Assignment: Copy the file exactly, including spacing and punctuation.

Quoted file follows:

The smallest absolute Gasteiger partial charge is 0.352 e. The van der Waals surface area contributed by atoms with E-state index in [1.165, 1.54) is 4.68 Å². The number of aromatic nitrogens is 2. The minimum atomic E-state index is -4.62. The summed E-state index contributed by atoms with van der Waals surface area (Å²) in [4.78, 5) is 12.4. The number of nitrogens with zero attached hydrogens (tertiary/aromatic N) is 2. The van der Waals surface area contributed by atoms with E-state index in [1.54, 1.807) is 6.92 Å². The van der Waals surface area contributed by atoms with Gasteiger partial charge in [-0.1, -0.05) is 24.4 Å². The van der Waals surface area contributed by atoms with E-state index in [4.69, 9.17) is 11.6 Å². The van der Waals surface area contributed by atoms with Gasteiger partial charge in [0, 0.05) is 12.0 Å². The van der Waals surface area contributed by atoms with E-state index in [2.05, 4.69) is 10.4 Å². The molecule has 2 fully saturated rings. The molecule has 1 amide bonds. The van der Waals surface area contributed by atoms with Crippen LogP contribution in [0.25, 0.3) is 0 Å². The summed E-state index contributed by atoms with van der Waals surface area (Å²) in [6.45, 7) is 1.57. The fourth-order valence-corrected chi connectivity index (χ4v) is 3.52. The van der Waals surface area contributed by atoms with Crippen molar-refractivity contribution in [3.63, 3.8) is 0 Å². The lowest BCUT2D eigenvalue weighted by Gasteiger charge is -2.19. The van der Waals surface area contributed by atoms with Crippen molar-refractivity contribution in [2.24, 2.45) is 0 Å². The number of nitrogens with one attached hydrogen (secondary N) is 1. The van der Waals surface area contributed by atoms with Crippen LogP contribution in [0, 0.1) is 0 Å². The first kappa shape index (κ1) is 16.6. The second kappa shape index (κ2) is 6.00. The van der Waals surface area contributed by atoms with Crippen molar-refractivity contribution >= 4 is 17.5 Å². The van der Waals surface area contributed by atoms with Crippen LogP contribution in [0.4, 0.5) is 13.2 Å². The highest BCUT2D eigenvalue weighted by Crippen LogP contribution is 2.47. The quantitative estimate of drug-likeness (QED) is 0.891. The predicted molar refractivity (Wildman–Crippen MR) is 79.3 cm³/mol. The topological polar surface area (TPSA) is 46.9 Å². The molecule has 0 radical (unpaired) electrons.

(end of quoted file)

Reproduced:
The smallest absolute Gasteiger partial charge is 0.352 e. The van der Waals surface area contributed by atoms with E-state index in [1.165, 1.54) is 4.68 Å². The number of aromatic nitrogens is 2. The minimum atomic E-state index is -4.62. The summed E-state index contributed by atoms with van der Waals surface area (Å²) in [4.78, 5) is 12.4. The number of nitrogens with zero attached hydrogens (tertiary/aromatic N) is 2. The van der Waals surface area contributed by atoms with E-state index in [1.54, 1.807) is 6.92 Å². The van der Waals surface area contributed by atoms with Gasteiger partial charge in [-0.1, -0.05) is 24.4 Å². The van der Waals surface area contributed by atoms with E-state index in [4.69, 9.17) is 11.6 Å². The van der Waals surface area contributed by atoms with Gasteiger partial charge in [0, 0.05) is 12.0 Å². The van der Waals surface area contributed by atoms with E-state index in [2.05, 4.69) is 10.4 Å². The molecule has 2 fully saturated rings. The molecule has 1 amide bonds. The van der Waals surface area contributed by atoms with Crippen LogP contribution in [0.25, 0.3) is 0 Å². The summed E-state index contributed by atoms with van der Waals surface area (Å²) in [6.45, 7) is 1.57. The fourth-order valence-corrected chi connectivity index (χ4v) is 3.52. The van der Waals surface area contributed by atoms with Crippen molar-refractivity contribution in [3.63, 3.8) is 0 Å². The lowest BCUT2D eigenvalue weighted by Gasteiger charge is -2.19. The van der Waals surface area contributed by atoms with Crippen molar-refractivity contribution in [2.24, 2.45) is 0 Å². The number of nitrogens with one attached hydrogen (secondary N) is 1. The van der Waals surface area contributed by atoms with Crippen LogP contribution in [0, 0.1) is 0 Å². The first kappa shape index (κ1) is 16.6. The second kappa shape index (κ2) is 6.00. The van der Waals surface area contributed by atoms with Crippen molar-refractivity contribution >= 4 is 17.5 Å². The van der Waals surface area contributed by atoms with Crippen LogP contribution in [0.4, 0.5) is 13.2 Å². The highest BCUT2D eigenvalue weighted by Crippen LogP contribution is 2.47. The quantitative estimate of drug-likeness (QED) is 0.891. The predicted molar refractivity (Wildman–Crippen MR) is 79.3 cm³/mol. The topological polar surface area (TPSA) is 46.9 Å². The molecule has 0 radical (unpaired) electrons.